Can You Come Here?
White Lies Matter
“Babe, can you give me a hand in here?” my girlfriend called from the kitchen.
“Coming,” I replied, while moving my knight to b4.
In just 15 seconds - or so it felt - I sprung from my office chair. The leather's creak was muffled by my irritated snort after losing yet another game to what was probably an 8-year-old kid halfway across the world. I was playing chess, he was playing with my expectations of victory.
When I finally made it to the kitchen, my girlfriend had her eyebrows raised in exasperation, her mouth slightly agape, with one cheek tensed as if she'd reached her limit. As our eyes met, she quickly looked away, her irritation evident.
“What’s wrong?” I asked.
“I asked for your help,” she pointed out.
“And here I am,” I replied, a bit confused.
“I’ve asked for your help 5 minutes ago!”
Ouch. That little trickster not only played with my expectations but also with my notion of space and time.
This situation felt familiar; being humiliated in chess, and losing track of time when someone is waiting for me. For the sake of my pride, let's focus on the latter.
The World's Most Common Lie
Four decades of firsthand experience assured me that "I'm coming", or any variation of that, would be the most frequently used lie in the world, but then, according to dozens of online influencers, the most common one is "I'm fine."
If it's on Instagram, it must be true, so I guess I was wrong, but at least this restores my faith in humanity a little bit. It means that we're not entirely surrounded by egocentric pricks who don't understand that when someone casually asks us how we are, we don't need to tell them how messed up our life is. Instead, we can be decent people who understand that this interaction is simply social etiquette, and we can respond with a polite lie: "I'm fine, thank you!"
There's a time and a place for open and honest conversations, but casual encounters on the street are not one of them.
This means that you shouldn’t put unsolicited weight on other people's shoulders just because they were unfortunate enough to pass by you on a Monday morning.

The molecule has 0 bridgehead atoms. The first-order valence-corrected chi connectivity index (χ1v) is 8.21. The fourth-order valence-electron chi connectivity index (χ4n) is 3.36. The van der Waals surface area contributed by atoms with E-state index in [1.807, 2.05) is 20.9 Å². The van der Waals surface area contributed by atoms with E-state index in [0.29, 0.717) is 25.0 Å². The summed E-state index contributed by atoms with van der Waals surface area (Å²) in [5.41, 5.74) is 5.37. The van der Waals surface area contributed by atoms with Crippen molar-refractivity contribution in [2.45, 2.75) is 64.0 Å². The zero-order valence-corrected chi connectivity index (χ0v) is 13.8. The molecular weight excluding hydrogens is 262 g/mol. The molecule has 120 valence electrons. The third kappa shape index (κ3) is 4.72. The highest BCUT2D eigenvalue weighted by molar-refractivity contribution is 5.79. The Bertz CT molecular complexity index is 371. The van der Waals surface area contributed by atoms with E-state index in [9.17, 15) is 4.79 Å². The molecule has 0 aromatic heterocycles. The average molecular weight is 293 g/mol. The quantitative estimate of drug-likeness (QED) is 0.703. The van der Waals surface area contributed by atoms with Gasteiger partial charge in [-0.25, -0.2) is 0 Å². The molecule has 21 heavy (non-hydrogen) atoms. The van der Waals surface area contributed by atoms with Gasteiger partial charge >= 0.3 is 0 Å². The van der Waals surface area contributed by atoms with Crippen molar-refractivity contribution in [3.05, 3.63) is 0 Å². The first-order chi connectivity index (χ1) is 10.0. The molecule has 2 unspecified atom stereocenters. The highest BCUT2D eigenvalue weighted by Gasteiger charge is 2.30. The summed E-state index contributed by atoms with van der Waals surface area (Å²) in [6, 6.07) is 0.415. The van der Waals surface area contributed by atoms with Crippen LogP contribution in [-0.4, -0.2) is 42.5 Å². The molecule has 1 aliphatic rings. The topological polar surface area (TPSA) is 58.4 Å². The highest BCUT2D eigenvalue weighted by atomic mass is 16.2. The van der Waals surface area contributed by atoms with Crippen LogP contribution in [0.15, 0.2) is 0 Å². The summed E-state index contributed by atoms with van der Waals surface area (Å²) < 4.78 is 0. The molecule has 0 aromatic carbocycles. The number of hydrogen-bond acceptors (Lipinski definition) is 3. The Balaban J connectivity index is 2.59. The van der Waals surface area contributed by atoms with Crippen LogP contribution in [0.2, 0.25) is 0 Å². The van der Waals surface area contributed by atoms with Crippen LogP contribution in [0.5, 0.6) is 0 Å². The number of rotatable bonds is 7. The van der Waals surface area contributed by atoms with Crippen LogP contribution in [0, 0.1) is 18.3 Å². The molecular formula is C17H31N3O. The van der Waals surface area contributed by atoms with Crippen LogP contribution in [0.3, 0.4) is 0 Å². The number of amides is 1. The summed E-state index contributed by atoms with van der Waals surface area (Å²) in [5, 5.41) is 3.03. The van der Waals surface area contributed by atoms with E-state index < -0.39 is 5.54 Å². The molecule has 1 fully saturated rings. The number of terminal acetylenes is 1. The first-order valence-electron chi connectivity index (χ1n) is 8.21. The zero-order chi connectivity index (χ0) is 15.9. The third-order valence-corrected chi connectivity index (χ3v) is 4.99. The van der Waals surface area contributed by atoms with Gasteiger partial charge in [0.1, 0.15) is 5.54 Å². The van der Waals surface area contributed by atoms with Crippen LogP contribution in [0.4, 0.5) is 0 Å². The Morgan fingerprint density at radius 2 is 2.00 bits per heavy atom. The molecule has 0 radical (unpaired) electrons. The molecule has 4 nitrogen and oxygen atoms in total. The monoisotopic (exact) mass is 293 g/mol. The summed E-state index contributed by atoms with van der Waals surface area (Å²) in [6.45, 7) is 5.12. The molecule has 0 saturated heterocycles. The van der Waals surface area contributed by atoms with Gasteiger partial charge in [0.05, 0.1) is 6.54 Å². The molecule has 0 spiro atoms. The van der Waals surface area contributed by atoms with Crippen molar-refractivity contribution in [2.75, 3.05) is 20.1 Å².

Gosh, I'm rambling; it almost looks like I'm still mad at that kid...
I'm fine; let's go back to my other lie.
The World's Second Most Told Lie
I do this all the time. She calls me for something, and I'm physically unable to articulate anything similar to, "I'm way more interested in what I'm doing right now than I am in whatever it is you need me to do, so I'll go there when I'm done with this...babe."
Instead, I lie:
“Be there in a second!”
Why must I plant an expectation in her mind that I know I'll not fulfill, only to end up with her disappointed or mad at me?
Well, I do it to gain time. Whether it's because I'm entertained, or because I'm finishing some important work, I make false promises to avoid friction for a moment, hopefully one long enough to let me finish whatever I'm doing and still be on time to help her out.
I want to believe I'm prioritizing her well-being, but I'm more interested in my own stuff. I respond impulsively, driven by the desire to please and reassure, without considering if I can live up to the commitment.
So I tell her what I believe she wants to hear to make her happy, which ironically, only amplifies her disappointment when I can't follow through in the end.
But it gets worse! These promises aren't exclusive to others; I'm an expert at misleading myself. "I'll exercise tomorrow," "I'll call Mom next week," "The diet starts Monday!"
Yeah, it's like an everyday mantra.
I deceive myself in the same way I deceive others. I play with my expectations the same way I got played on the chessboard, but no one ends up laughing this time, as there's no one who can claim victory when the timer gets to zero.
Do You Also Suffer From This? Can We Fix It?
Is there a solution for this tendency to make empty promises and procrastinate? Can we truly overcome these habits?
I believe there is hope, and if we can tackle this, it's a significant step towards addressing more significant challenges, from world hunger to avoiding another "The Kardashians" rerun.
The solution begins with recognizing that, as humans, we're bound to make mistakes. That's part of our nature. However, it's the insistence on these mistakes, the repeated cycle of empty commitments and inaction, that's the real issue – a habit bordering on foolishness.
Making a mistake is part of being human. Insisting on the mistake is part of being foolish.
People judge us by our actions, not our words, because actions speak louder than promises.
Instead of telling them what they want to hear, let's commit to doing what they want us to do. Rather than procrastinating and making excuses, let's drop the barriers and take action.
That sounds like a plan to me.
It's easier said than done, but trouncing someone on a chessboard is too, and that brat managed to do it without a problem!
But I’m fine, how are you?